Review: Super Toy Cars
Review by Anthony Gerhart
It’s hard to deny the charm of a good combat-racing game. We’ve come to know classics over the years including Mario Kart, Diddy Kong Racing, and Sonic & All-Stars Racing. Each of those franchises, however, had a large budget and was released as a full retail title. Is there room, then, for a racing game with smaller goals? Is there consumer interest for a game made by a smaller team as a change of pace from the widespread familiarity of Mario Kart 8? Indie developer Eclipse Games sought to answer these questions with their new eShop title, Super Toy Cars.
The concept of the game is one, most of us envisioned when we played with Hot Wheels and Micro Machines as we were growing up. Common (and uncommon) items in the house become obstacles, tabletops become roads, and vans drive as fast as sports cars. Eclipse does a good enough job with this presentation, as the car models are clean, and the environments, while dull at times, do make you feel like you’re in a giant’s world as you’re dodging 8-balls and driving around toy blocks. The tracks won’t necessarily wow you, but they are fun to play through, and finding shortcuts in each level is rewarding, even if they’re not well hidden.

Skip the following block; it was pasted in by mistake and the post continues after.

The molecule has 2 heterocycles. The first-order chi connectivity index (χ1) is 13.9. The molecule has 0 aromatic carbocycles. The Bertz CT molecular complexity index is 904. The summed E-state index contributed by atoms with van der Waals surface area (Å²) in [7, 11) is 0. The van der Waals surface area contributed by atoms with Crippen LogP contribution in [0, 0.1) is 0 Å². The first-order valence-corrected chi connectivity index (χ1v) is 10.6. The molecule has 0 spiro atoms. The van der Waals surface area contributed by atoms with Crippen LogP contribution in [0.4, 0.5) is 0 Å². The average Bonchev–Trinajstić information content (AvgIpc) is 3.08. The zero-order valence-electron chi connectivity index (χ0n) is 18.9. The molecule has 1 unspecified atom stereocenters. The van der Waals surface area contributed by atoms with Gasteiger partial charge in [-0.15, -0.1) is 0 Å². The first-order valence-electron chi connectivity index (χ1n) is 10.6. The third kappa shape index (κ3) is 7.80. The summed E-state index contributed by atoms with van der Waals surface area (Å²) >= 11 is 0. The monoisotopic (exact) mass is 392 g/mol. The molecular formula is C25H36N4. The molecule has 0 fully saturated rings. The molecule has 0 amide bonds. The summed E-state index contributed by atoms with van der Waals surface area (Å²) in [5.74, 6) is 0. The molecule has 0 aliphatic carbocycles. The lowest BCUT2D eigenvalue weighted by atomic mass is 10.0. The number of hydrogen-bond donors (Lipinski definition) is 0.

In both single-player and local multiplayer (online play is not supported on Wii U as of this review), you’ll have the opportunity to play through these different modes:
- Race: standard multi-lap race against seven opponents
- Time Trial: race against your best time on a track of your choosing
- Time Attack: similar to time trial — but you have to reach set checkpoints on the track before time runs out
- Elimination: a standard race with a twist — every 10-15 seconds, the last-place player is eliminated from the race. Last car standing wins.
- Evade: similar to Elimination, but now there are a number of mines on the road that exist to ruin your day
Each mode has its own charm, with Elimination being my favorite out of the bunch (particularly in multiplayer). That said, Time Trial and Time Attack lend themselves to more criticism, as the driving mechanics hold more importance in those modes. Evade, with its fast speed and sudden, subtle landmines, can either be frustrating or chaotic fun, depending on what you’re trying to get out of the game.